In spite of the DisAgreement at the Federal level, I'm glad to see cities and states stepping in.   In fact, that "274" is now up to "292".   And in other encouraging news, in the one short week since the DisAgreement, almost half of the governors of states have joined the Alliance or pledged support.  Sometimes I feel like such an eco-nut, but I have to keep reminding myself that I'm not alone.  Indeed, as the Alliance site notes,
Nearly 70 percent of Americans, including a majority of people in all 50 states, support the Paris Agreement on climate change.
So, the roots of the grass (that is, the grass-roots movement) and the many branches of government are organically growing.  As they should.  

Saturday, June 10, 2017

Miser Family update, high speed version

Life continues to be rich and full in the Miser Mom household.
N-son with Baby-A, at his ROTC ceremony.

My husband is in Serbia as I write this (at least, I think he's still there).  He left our city on Wednesday.  He's had missed flights and missing bike parts, but he managed to get replacements for both.  So he is having exciting transportation adventures in a place with high-speed trains and without high-speed internet. I wrote to him that all I can see of his adventures is the short little emails he sends, plus whatever Mint tells me about his various credit card purchases.  It's a funny pair of peeks into his life!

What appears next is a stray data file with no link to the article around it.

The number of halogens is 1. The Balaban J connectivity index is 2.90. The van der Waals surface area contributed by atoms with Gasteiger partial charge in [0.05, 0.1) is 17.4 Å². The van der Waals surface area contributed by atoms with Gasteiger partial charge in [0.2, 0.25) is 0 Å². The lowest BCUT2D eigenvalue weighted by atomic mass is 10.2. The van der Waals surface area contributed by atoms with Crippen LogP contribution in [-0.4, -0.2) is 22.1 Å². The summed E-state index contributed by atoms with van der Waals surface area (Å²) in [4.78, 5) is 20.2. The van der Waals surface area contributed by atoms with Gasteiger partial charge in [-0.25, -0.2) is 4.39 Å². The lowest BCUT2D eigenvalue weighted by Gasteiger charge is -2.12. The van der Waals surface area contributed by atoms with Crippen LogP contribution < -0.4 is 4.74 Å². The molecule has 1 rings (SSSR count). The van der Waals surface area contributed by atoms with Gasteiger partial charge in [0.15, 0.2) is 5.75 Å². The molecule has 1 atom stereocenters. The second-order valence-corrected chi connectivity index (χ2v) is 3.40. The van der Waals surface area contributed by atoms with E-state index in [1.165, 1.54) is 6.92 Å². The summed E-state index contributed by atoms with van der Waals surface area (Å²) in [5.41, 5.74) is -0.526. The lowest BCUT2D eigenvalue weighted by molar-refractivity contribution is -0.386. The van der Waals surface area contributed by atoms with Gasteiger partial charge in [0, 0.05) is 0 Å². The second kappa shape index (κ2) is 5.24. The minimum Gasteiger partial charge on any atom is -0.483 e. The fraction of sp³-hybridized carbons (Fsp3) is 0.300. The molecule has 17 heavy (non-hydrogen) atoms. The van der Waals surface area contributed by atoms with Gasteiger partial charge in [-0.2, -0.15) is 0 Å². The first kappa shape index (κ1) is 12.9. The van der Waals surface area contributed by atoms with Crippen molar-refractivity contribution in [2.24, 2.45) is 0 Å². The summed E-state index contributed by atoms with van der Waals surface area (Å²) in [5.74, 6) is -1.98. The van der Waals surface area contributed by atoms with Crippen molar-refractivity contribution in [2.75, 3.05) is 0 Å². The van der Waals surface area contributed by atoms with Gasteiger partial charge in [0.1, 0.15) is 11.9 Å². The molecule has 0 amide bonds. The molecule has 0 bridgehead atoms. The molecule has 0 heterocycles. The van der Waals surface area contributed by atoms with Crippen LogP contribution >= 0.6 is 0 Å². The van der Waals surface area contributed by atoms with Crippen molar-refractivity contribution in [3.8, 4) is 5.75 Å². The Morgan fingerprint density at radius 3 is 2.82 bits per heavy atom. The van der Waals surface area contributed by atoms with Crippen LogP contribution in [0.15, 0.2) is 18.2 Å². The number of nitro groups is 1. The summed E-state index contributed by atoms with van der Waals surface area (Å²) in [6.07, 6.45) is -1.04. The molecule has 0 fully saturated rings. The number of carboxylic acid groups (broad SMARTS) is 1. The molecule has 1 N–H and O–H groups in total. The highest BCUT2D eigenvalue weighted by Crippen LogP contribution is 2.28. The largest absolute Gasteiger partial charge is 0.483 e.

N-son and others drilling for our amusement.

As for me, in addition to working on my book (I'm working on the index now, -- which feels so close to the end, even though I know there's much more to do!), I also called my state governor and urged him to join the United States Climate Alliance.  I'm trying not to be sad about the US pulling out of the Paris Agreement on climate change. Sigh.  I mean, I'm definitely sad about that, but I'm trying not to let the sadness take over other parts of my life.  

N-son gets his certificate.
K-daughter continues to learn the butterfly; she's swimming with I-daughter (huzzah for sisters swimming together, just like my sisters and I did when we were still at home!).  I-daughter hit a high C in "Seasons of Love" at the concert she and N-son sang at tonight.  J-son has been enjoying hanging out with friends -- surprisingly, he appears to prefer their company to that of his mom.  (But. . . but . . . I have new tofu recipes to try out!  . . . Nope, friends still win out.)  N-son had his end-of-year ROTC ceremony, full of speeches, certificates (he got one "in recognition of Attendance, Good Conduct, and Longevity"), and marching drills.  He also gave a speech of his own at a Squash event, honoring the seniors who are graduating from his team.